Difference between revisions of "Tessellations by Polygons"

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{{boxed|Which polygons tessellate?}}
{{boxed|Which polygons tessellate?}}
More precisely, which polygons can be used as the only tile in a monohedral tessellation of the plane?
More precisely, which polygons can be used as the only tile in a monohedral tessellation of the plane?
Before moving on, you may want to do the [[Tessellation Exploration: The Basics]]
The most common and simplest tessellation uses a square.  Squares easily form horizontal strips:
The most common and simplest tessellation uses a square.  Squares easily form horizontal strips:

Revision as of 12:25, 18 May 2007

Oberkapfenberg Castle, Syria.

Relevant examples from Escher's work:

Recall that a polygon is a closed plane figure made by joining line segments. You might want to review the relevant material in Fundamental Concepts concerning polygons before reading this section.

Some Basic Tessellations

The fundamental question we will discuss in this section is:

Which polygons tessellate?

More precisely, which polygons can be used as the only tile in a monohedral tessellation of the plane?

Before moving on, you may want to do the Tessellation Exploration: The Basics

The most common and simplest tessellation uses a square. Squares easily form horizontal strips:


Stacks of these strips cover a rectangular region and the pattern can clearly be extended to cover the entire plane. The same technique works with parallelograms, and so:

All parallelograms tessellate.

Special parallelograms such as rectangles, and rhombuses also tessellate.

Looking for other tessellating polygons is a complex problem, so we will organize the question by the number of sides in the polygon. The simplest polygons have three sides, so we begin with triangles:

All triangles tessellate.

To see this, take an arbitrary triangle and rotate it about the midpoint of one of its sides. The resulting parallelogram tessellates: Triangle-tess.svg

The picture works because all three corners (A, B, and C) of the triangle come together to make a 180° angle - a straight line. This property of triangles will be the foundation of our study of polygon tessellations, so we state it here:

The sum of angles of any triangle is 180°.

Moving up from triangles, we turn to four sided polygons, the quadrilaterals. Before continuing, try the Quadrilateral Tessellation Exploration.

Tessellations by Quadrilaterals

Recall that a quadrilateral is a polygon with four sides.

The sum of angles in any quadrilateral is 360°

To prove, divide a quadrilateral into two triangles as shown:


Since the angle sum of any triangle is 180°, and there are two triangles, the angle sum of the quadrilateral is 180° + 180° = 360°. Taking a little more care with the argument, we have:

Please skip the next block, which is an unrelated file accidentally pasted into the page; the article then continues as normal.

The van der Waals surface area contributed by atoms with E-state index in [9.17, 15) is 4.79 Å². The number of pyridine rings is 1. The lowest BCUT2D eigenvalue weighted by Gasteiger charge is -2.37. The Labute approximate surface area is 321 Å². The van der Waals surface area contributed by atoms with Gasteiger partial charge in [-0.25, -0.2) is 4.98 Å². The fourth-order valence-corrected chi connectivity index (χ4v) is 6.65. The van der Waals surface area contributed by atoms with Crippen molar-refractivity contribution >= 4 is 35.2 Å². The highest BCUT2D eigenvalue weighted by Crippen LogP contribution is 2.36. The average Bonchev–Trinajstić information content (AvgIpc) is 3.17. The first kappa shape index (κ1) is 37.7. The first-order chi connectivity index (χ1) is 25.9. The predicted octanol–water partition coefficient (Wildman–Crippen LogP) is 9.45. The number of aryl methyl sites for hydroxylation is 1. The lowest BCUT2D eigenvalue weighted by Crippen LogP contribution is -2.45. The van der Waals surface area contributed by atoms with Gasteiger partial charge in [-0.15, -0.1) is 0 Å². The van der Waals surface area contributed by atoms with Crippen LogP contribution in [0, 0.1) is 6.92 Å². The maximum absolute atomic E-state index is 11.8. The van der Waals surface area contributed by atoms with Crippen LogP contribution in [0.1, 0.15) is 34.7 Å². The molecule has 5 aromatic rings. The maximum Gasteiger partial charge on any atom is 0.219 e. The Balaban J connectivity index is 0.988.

<math>\alpha_1 + \delta_1 + \gamma = 180^\circ</math> and <math>\alpha_2 + \delta_2 + \beta = 180^\circ</math>.


<math>360^\circ = \alpha_1 + \delta_1 + \gamma + \alpha_2 + \delta_2 + \beta

                    = \alpha_1  + \alpha_2 +  \beta + \gamma + \delta_1 + \delta_2
                    = \angle A + \angle B + \angle C + \angle D</math>.
This division into triangles does not calculate the angle sum of the quadrilateral.

The point of all the letters is that the angles of the triangles make the angles of the quadrilateral, which would not work if the quadrilateral was divided as shown on the right.

We now turn to the main result of this section:

All quadrilaterals tessellate.

Begin with an arbitrary quadrilateral ABCD. Rotate by 180° about the midpoint of one of its sides, and then repeat using the midpoints of other sides to build up a tessellation.


The angles around each vertex are exactly the four angles of the original quadrilateral. Since the angle sum of the quadrilateral is 360°, the angles close up, the pattern has no gaps or overlaps, and the quadrilateral tessellates.


Recall from Fundamental Concepts that a convex shape has no dents. All triangles are convex, but there are non-convex quadrilaterals. The technique for tessellating with quadrilaterals works just as well for non-convex quadrilaterals:


It is worth noting that the general quadrilateral tessellation results in a wallpaper pattern with p2 symmetry group.

Tessellations by Convex Polygons

Every shape of triangle can be used to tessellate the plane. Every shape of quadrilateral can be used to tessellate the plane. In both cases, the angle sum of the shape plays a key role. Since triangles have angle sum 180° and quadrilaterals have angle sum 360°, copies of one tile can fill out the 360° surrounding a vertex of the tessellation.

The next simplest shape after the three and four sided polygon is the five sided polygon: the pentagon. The angle sum of any pentagon is 540°, because we can divide the pentagon into three triangles:

Pentagon-angles1.svg Pentagon-angles2.svg

Since each triangle has angle sum 180° the angle sum of the pentagon is 180° + 180° + 180° = 540°.

Rather than repeat the angle sum calculation for every possible number of sides, we look for a pattern. The angle sum of a triangle (3-gon) is 180°, the angle sum of a quadrilateral (4-gon) is 2x180°, and the angle sum of a pentagon is 3x180°. A general polygon with <math>n</math> sides can be cut into <math>n-2</math> triangles and so we have:

The sum of the angles of an <math>n</math>-gon is <math>(n-2)\times 180^\circ</math>.

Unlike the triangle and quadrilateral case, the pentagon's angle sum of 540° is not helpful when trying to fit a bunch of pentagons around a vertex. In fact, there are pentagons which do not tessellate the plane.

For example, the regular pentagon has five equal angles summing to 540°, so each angle of the regular pentagon is <math>\frac{540^\circ}{5} = 108^\circ</math>. Attempting to fit regular polygons together leads to one of the two pictures below: